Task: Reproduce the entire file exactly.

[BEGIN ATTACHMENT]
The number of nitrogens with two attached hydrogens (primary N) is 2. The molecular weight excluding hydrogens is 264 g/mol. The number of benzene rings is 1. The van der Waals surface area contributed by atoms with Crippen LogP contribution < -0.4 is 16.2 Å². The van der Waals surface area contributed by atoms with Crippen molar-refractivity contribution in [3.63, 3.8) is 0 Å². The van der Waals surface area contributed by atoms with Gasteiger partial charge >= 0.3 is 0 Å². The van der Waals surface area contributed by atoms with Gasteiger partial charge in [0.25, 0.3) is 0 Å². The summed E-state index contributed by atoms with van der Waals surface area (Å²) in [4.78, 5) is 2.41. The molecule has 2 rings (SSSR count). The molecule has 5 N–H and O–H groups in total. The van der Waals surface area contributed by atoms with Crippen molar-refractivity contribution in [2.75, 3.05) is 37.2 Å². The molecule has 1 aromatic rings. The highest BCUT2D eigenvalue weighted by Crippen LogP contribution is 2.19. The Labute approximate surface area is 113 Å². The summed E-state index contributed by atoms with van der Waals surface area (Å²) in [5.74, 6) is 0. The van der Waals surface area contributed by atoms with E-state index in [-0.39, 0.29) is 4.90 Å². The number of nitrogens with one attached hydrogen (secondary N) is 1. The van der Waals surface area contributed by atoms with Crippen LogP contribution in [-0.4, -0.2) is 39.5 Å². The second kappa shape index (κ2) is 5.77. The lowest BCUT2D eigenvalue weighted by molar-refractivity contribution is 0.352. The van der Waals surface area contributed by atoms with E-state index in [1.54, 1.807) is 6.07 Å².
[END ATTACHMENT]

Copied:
The number of nitrogens with two attached hydrogens (primary N) is 2. The molecular weight excluding hydrogens is 264 g/mol. The number of benzene rings is 1. The van der Waals surface area contributed by atoms with Crippen LogP contribution < -0.4 is 16.2 Å². The van der Waals surface area contributed by atoms with Crippen molar-refractivity contribution in [3.63, 3.8) is 0 Å². The van der Waals surface area contributed by atoms with Gasteiger partial charge >= 0.3 is 0 Å². The van der Waals surface area contributed by atoms with Gasteiger partial charge in [0.25, 0.3) is 0 Å². The summed E-state index contributed by atoms with van der Waals surface area (Å²) in [4.78, 5) is 2.41. The molecule has 2 rings (SSSR count). The molecule has 5 N–H and O–H groups in total. The van der Waals surface area contributed by atoms with Crippen molar-refractivity contribution in [2.75, 3.05) is 37.2 Å². The molecule has 1 aromatic rings. The highest BCUT2D eigenvalue weighted by Crippen LogP contribution is 2.19. The Labute approximate surface area is 113 Å². The summed E-state index contributed by atoms with van der Waals surface area (Å²) in [5.74, 6) is 0. The van der Waals surface area contributed by atoms with E-state index in [-0.39, 0.29) is 4.90 Å². The number of nitrogens with one attached hydrogen (secondary N) is 1. The van der Waals surface area contributed by atoms with Crippen LogP contribution in [-0.4, -0.2) is 39.5 Å². The second kappa shape index (κ2) is 5.77. The lowest BCUT2D eigenvalue weighted by molar-refractivity contribution is 0.352. The van der Waals surface area contributed by atoms with E-state index in [1.54, 1.807) is 6.07 Å².